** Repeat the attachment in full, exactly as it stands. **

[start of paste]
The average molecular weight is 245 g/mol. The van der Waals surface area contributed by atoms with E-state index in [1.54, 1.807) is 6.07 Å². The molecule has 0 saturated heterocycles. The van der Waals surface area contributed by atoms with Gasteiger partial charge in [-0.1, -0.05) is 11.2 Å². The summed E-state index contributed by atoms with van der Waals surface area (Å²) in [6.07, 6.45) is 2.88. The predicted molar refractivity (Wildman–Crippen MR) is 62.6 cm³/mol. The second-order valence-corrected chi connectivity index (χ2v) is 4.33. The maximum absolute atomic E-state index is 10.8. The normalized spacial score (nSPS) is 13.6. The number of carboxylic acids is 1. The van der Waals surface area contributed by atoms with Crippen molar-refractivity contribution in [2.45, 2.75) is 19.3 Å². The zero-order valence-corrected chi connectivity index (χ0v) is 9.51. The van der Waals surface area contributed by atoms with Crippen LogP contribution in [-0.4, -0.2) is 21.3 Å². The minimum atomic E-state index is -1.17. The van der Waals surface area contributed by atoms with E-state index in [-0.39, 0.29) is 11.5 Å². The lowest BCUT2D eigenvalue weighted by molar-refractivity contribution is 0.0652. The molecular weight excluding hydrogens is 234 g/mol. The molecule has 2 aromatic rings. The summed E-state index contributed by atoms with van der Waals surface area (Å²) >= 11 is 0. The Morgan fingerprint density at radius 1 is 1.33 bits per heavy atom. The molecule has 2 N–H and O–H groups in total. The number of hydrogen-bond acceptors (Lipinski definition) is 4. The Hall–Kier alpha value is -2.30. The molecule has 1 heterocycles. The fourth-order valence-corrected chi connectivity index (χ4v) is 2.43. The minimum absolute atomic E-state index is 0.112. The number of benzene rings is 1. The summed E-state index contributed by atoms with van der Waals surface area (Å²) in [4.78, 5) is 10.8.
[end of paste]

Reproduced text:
The average molecular weight is 245 g/mol. The van der Waals surface area contributed by atoms with E-state index in [1.54, 1.807) is 6.07 Å². The molecule has 0 saturated heterocycles. The van der Waals surface area contributed by atoms with Gasteiger partial charge in [-0.1, -0.05) is 11.2 Å². The summed E-state index contributed by atoms with van der Waals surface area (Å²) in [6.07, 6.45) is 2.88. The predicted molar refractivity (Wildman–Crippen MR) is 62.6 cm³/mol. The second-order valence-corrected chi connectivity index (χ2v) is 4.33. The maximum absolute atomic E-state index is 10.8. The normalized spacial score (nSPS) is 13.6. The number of carboxylic acids is 1. The van der Waals surface area contributed by atoms with Crippen molar-refractivity contribution in [2.45, 2.75) is 19.3 Å². The zero-order valence-corrected chi connectivity index (χ0v) is 9.51. The van der Waals surface area contributed by atoms with Crippen LogP contribution in [-0.4, -0.2) is 21.3 Å². The minimum atomic E-state index is -1.17. The van der Waals surface area contributed by atoms with E-state index in [-0.39, 0.29) is 11.5 Å². The lowest BCUT2D eigenvalue weighted by molar-refractivity contribution is 0.0652. The molecular weight excluding hydrogens is 234 g/mol. The molecule has 2 aromatic rings. The summed E-state index contributed by atoms with van der Waals surface area (Å²) >= 11 is 0. The Morgan fingerprint density at radius 1 is 1.33 bits per heavy atom. The molecule has 2 N–H and O–H groups in total. The number of hydrogen-bond acceptors (Lipinski definition) is 4. The Hall–Kier alpha value is -2.30. The molecule has 1 heterocycles. The fourth-order valence-corrected chi connectivity index (χ4v) is 2.43. The minimum absolute atomic E-state index is 0.112. The number of benzene rings is 1. The summed E-state index contributed by atoms with van der Waals surface area (Å²) in [4.78, 5) is 10.8.